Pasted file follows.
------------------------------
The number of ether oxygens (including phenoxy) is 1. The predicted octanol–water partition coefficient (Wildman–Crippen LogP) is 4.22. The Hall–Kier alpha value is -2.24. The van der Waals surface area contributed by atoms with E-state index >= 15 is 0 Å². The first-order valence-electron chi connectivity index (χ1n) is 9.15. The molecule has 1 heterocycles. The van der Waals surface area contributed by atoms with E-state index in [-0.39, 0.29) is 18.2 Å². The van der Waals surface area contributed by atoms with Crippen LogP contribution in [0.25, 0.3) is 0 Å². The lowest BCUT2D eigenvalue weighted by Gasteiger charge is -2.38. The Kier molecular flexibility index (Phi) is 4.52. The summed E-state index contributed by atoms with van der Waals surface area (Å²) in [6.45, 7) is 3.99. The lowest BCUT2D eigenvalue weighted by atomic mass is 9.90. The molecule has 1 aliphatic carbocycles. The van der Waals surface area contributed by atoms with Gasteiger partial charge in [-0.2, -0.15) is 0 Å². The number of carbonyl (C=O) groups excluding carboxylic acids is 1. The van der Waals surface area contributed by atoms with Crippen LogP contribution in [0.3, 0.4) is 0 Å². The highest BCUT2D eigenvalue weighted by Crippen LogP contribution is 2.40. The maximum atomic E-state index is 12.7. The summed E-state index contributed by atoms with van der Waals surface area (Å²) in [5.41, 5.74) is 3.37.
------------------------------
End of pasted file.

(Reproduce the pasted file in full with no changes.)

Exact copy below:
The number of ether oxygens (including phenoxy) is 1. The predicted octanol–water partition coefficient (Wildman–Crippen LogP) is 4.22. The Hall–Kier alpha value is -2.24. The van der Waals surface area contributed by atoms with E-state index >= 15 is 0 Å². The first-order valence-electron chi connectivity index (χ1n) is 9.15. The molecule has 1 heterocycles. The van der Waals surface area contributed by atoms with E-state index in [-0.39, 0.29) is 18.2 Å². The van der Waals surface area contributed by atoms with Crippen LogP contribution in [0.25, 0.3) is 0 Å². The lowest BCUT2D eigenvalue weighted by Gasteiger charge is -2.38. The Kier molecular flexibility index (Phi) is 4.52. The summed E-state index contributed by atoms with van der Waals surface area (Å²) in [6.45, 7) is 3.99. The lowest BCUT2D eigenvalue weighted by atomic mass is 9.90. The molecule has 1 aliphatic carbocycles. The van der Waals surface area contributed by atoms with Gasteiger partial charge in [-0.2, -0.15) is 0 Å². The number of carbonyl (C=O) groups excluding carboxylic acids is 1. The van der Waals surface area contributed by atoms with Crippen LogP contribution in [0.3, 0.4) is 0 Å². The highest BCUT2D eigenvalue weighted by Crippen LogP contribution is 2.40. The maximum atomic E-state index is 12.7. The summed E-state index contributed by atoms with van der Waals surface area (Å²) in [5.41, 5.74) is 3.37.